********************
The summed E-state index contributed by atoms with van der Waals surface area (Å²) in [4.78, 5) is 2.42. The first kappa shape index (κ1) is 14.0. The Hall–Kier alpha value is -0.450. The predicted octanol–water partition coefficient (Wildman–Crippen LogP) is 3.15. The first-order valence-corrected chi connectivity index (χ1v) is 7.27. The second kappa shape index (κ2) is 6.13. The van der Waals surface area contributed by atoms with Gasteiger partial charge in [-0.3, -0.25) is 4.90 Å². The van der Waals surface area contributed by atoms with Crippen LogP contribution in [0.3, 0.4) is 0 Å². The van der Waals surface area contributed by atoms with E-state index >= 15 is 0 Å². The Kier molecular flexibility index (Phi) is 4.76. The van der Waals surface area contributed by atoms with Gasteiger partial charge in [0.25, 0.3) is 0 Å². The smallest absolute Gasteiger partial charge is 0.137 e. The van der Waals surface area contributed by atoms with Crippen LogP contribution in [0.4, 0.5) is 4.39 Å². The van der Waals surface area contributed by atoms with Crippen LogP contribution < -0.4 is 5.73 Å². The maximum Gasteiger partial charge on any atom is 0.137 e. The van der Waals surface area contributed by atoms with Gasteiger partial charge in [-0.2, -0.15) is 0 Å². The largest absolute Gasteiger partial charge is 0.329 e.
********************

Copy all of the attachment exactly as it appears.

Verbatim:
The summed E-state index contributed by atoms with van der Waals surface area (Å²) in [4.78, 5) is 2.42. The first kappa shape index (κ1) is 14.0. The Hall–Kier alpha value is -0.450. The predicted octanol–water partition coefficient (Wildman–Crippen LogP) is 3.15. The first-order valence-corrected chi connectivity index (χ1v) is 7.27. The second kappa shape index (κ2) is 6.13. The van der Waals surface area contributed by atoms with Gasteiger partial charge in [-0.3, -0.25) is 4.90 Å². The van der Waals surface area contributed by atoms with Crippen LogP contribution in [0.3, 0.4) is 0 Å². The van der Waals surface area contributed by atoms with E-state index >= 15 is 0 Å². The Kier molecular flexibility index (Phi) is 4.76. The van der Waals surface area contributed by atoms with Gasteiger partial charge in [0.25, 0.3) is 0 Å². The smallest absolute Gasteiger partial charge is 0.137 e. The van der Waals surface area contributed by atoms with Crippen LogP contribution in [0.4, 0.5) is 4.39 Å². The van der Waals surface area contributed by atoms with Crippen LogP contribution < -0.4 is 5.73 Å². The maximum Gasteiger partial charge on any atom is 0.137 e. The van der Waals surface area contributed by atoms with Gasteiger partial charge in [-0.2, -0.15) is 0 Å². The largest absolute Gasteiger partial charge is 0.329 e.